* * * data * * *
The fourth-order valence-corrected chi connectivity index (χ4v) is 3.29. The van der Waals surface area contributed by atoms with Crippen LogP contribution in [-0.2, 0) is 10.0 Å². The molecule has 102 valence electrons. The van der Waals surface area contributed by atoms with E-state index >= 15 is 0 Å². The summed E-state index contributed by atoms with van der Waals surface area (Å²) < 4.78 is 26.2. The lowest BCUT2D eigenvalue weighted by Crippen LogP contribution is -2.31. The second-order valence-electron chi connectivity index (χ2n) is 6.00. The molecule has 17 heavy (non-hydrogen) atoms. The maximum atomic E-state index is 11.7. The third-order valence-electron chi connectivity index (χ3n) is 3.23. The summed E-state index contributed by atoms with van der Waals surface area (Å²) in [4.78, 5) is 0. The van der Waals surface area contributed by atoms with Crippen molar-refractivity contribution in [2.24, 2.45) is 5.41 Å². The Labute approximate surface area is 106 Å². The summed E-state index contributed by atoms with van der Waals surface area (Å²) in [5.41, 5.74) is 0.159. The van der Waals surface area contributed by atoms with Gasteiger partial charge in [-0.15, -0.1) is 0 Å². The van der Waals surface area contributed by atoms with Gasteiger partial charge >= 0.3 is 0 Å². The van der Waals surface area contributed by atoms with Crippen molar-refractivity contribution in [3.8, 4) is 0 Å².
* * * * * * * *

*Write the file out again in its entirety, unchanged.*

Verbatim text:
The fourth-order valence-corrected chi connectivity index (χ4v) is 3.29. The van der Waals surface area contributed by atoms with Crippen LogP contribution in [-0.2, 0) is 10.0 Å². The molecule has 102 valence electrons. The van der Waals surface area contributed by atoms with E-state index >= 15 is 0 Å². The summed E-state index contributed by atoms with van der Waals surface area (Å²) < 4.78 is 26.2. The lowest BCUT2D eigenvalue weighted by Crippen LogP contribution is -2.31. The second-order valence-electron chi connectivity index (χ2n) is 6.00. The molecule has 17 heavy (non-hydrogen) atoms. The maximum atomic E-state index is 11.7. The third-order valence-electron chi connectivity index (χ3n) is 3.23. The summed E-state index contributed by atoms with van der Waals surface area (Å²) in [4.78, 5) is 0. The van der Waals surface area contributed by atoms with Crippen molar-refractivity contribution in [2.24, 2.45) is 5.41 Å². The Labute approximate surface area is 106 Å². The summed E-state index contributed by atoms with van der Waals surface area (Å²) in [5.41, 5.74) is 0.159. The van der Waals surface area contributed by atoms with Gasteiger partial charge in [-0.15, -0.1) is 0 Å². The van der Waals surface area contributed by atoms with Gasteiger partial charge >= 0.3 is 0 Å². The van der Waals surface area contributed by atoms with Crippen molar-refractivity contribution in [3.8, 4) is 0 Å².